Trump Transition

States reject Trump's claim that illegal ballots gave Clinton popular vote

Bryan Llenas reports from Trump Tower

 

President-Elect Donald Trump’s claim that ballot fraud in certain parts of the country cost him the popular vote is not going over well in the states he singled out.

Hillary Clinton’s total was swollen by millions of people voting illegally in the Nov. 8 election, Trump said Sunday, citing New Hampshire, Virginia and California. Although Trump won easily with electoral votes, unofficial totals have him trailing Clinton 64,654,483 votes to 62,418,820, according to a Cook Political Report analysis Monday.

“In addition to winning the Electoral College in a landslide, I won the popular vote if you deduct the millions of people who voted illegally,” Trump tweeted Sunday.

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Officials in those states insisted Monday that Trump’s claim of millions of illegal votes, including ones allegedly cast by illegal immigrants, is unfounded.

“Virginia’s election was well administered by our 133 professional local registrars, with help from hundreds of election officials and volunteers who worked to guarantee a good experience for eligible Virginia voters," Virginia Commissioner of Elections Edgardo Cortés told FoxNews.com. “The election was fair and all votes cast by eligible voters were accurately counted.”

California Secretary of State Alex Padilla tweeted Sunday that Trump’s allegations of voter fraud in California and other states were “absurd.”

“It appears that Mr. Trump is troubled by the fact that a growing majority of Americans did not vote for him,” Padilla said in a statement. “His reckless tweets are inappropriate and unbecoming of a President-Elect.”

But California RNC Committeewoman Harmeet Dhillon told FoxNews.com that the voter registration website in California is very insecure.

“There are incidents of either irregularities or fraud in California,” Dhillon said, specifically citing a report of more than 80 California ballots left at the doorstop of an elderly man just days ahead of the election. “We are woefully behind the times for a state that is home to the greatest tech minds in Silicon Valley.”

There are checks and balances in place to make sure the Golden State’s vote is not manipulated, said Kim Alexander, president of the California Voter Foundation. Every county in the state is required to select one percent of its precincts at random and recount the votes cast in those precincts publicly, by hand, to show that the results match the software-counted results, Alexander said.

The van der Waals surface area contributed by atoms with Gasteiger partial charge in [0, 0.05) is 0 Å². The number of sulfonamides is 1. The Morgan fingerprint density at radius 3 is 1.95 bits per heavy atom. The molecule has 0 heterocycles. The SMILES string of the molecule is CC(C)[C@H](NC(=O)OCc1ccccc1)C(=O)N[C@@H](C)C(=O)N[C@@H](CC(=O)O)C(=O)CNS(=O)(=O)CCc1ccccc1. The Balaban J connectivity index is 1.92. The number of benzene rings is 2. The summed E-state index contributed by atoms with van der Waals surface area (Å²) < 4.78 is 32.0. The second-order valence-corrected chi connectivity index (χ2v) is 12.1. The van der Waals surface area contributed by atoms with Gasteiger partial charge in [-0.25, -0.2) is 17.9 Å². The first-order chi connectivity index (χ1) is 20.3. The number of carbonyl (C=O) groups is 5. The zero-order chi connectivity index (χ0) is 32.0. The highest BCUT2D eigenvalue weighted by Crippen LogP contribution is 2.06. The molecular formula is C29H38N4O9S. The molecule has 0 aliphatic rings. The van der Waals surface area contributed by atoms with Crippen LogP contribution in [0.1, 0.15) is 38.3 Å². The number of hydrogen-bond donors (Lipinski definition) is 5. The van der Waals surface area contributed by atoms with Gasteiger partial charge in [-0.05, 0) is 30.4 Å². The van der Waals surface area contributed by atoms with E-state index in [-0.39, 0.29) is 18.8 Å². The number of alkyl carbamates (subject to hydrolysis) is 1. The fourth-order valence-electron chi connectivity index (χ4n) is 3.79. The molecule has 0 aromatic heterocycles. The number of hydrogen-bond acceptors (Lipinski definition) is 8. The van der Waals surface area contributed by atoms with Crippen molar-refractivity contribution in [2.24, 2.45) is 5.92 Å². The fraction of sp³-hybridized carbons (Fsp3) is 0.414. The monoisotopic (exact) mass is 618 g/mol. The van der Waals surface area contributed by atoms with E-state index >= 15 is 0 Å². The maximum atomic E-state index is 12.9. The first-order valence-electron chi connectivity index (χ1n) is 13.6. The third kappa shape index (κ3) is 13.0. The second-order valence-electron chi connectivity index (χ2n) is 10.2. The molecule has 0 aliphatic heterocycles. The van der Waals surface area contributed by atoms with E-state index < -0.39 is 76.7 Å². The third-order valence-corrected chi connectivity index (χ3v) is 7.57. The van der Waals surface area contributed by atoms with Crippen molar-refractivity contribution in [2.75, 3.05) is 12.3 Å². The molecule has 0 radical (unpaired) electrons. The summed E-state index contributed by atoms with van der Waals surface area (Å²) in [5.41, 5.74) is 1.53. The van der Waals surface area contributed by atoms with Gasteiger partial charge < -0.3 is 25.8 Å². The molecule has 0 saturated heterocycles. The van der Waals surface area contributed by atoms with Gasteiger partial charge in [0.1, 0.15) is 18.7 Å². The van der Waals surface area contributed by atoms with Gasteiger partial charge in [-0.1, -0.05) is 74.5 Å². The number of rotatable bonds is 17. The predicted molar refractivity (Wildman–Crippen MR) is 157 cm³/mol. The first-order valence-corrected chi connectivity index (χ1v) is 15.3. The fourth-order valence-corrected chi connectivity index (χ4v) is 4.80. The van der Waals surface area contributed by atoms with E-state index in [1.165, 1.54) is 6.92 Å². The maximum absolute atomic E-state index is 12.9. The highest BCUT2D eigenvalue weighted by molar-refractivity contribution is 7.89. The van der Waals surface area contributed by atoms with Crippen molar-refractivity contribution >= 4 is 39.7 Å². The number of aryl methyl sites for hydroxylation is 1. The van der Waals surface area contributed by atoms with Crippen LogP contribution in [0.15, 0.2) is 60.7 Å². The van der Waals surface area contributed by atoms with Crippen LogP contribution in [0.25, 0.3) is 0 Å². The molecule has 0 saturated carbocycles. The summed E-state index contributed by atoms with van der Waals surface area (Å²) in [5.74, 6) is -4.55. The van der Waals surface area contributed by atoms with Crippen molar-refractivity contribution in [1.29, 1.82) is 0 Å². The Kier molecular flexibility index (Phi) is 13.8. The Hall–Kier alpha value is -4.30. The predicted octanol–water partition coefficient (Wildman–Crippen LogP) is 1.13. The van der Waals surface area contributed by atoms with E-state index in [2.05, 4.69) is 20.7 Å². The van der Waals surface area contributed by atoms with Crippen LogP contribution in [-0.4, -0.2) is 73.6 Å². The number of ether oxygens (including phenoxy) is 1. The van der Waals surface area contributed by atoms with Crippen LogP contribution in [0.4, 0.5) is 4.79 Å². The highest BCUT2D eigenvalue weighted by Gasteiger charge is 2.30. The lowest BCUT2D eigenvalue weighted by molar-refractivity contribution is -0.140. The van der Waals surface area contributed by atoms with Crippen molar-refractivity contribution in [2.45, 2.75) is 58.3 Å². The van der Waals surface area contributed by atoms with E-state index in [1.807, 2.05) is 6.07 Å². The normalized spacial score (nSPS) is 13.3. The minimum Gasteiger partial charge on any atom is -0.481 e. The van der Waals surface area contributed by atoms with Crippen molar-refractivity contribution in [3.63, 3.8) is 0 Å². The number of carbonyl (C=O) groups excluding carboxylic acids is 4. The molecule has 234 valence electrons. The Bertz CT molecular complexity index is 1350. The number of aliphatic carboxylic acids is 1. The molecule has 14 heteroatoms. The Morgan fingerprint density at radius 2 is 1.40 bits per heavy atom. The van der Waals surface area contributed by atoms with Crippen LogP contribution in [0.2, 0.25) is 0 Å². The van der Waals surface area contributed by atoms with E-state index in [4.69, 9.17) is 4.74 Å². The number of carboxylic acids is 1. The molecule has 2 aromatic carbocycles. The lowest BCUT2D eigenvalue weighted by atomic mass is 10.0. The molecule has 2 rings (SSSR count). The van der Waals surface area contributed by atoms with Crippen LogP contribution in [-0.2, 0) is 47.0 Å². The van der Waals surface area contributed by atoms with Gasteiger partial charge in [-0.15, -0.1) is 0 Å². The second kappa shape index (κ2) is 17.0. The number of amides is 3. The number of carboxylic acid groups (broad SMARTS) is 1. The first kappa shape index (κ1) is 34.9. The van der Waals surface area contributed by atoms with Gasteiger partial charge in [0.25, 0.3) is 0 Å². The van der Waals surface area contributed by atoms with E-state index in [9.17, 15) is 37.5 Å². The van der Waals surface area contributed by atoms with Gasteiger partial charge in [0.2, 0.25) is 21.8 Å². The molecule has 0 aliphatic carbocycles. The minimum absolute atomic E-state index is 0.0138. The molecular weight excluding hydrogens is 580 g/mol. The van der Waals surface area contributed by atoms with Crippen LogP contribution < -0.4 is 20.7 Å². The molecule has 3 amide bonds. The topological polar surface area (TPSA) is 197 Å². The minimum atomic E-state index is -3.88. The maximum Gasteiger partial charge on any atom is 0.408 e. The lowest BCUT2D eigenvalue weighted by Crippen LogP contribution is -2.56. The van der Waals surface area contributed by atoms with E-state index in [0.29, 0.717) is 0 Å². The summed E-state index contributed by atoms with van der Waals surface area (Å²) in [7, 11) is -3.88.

“We’ve done this for over 50 years, ever since software was first introduced into the vote-counting process,” Alexander said. “Many counties are in the process of conducting their post-election manual tallies right now and the public can watch.”

Registrar of Voters for Los Angeles County and President for the California Association of Clerks and Election Officials Dean Logan told Fox News in an email that election officials are “frustrated” and voters may well be “insulted” by Trump’s claim.

“Broad brush allegations of voter fraud and illegal voting serve only to undermine the public’s trust and confidence in the elections process and run the risk of further deflating voter participation,” Logan said in a statement.

New Hampshire Deputy Secretary of State Dave Scanlan said that while the Granite State has seen no evidence of voter fraud this time around, officials acknowledge there are individual instances.

“This is nothing that we haven’t already heard in New Hampshire,” Scanlan said. “There are perceptions out there similar to what the president-elect expressed, and perception is very important for New Hampshire voters.”

Like California, New Hampshire has instilled safeguards in the election process, including requiring every voter to register with an elected official in person. That process requires an ID check or, for those without identification, a verification review by the state attorney general’s office.

“We don’t view President-Elect Trump’s statement as a negative, but think it will probably generate a healthy discussion in front of our state legislature come January,” Scanlan told FoxNews.com. “We don’t think his comments are going to hurt the overall election integrity in the state of New Hampshire.”

Questions about the hotly contested vote are not confined to Team Trump. Clinton’s team is supporting Green Party candidate Jill Stein’s effort to have Michigan, Pennsylvania and Wisconsin conduct recounts. But it is out of the norm for the declared winner to cry foul, said Neil Levesque, executive director of the New Hampshire Institute of Politics.

“It’s unusual because the victor doesn’t usually say there was fraud after an election because usually, the victor will say it was a fair election and that’s why they won,” Levesque told FoxNews.com. “You don’t win the Super Bowl and then claim the referees were corrupt.”

Brooke Singman is a Politics Reporter for Fox News. Follow her on Twitter at @brookefoxnews.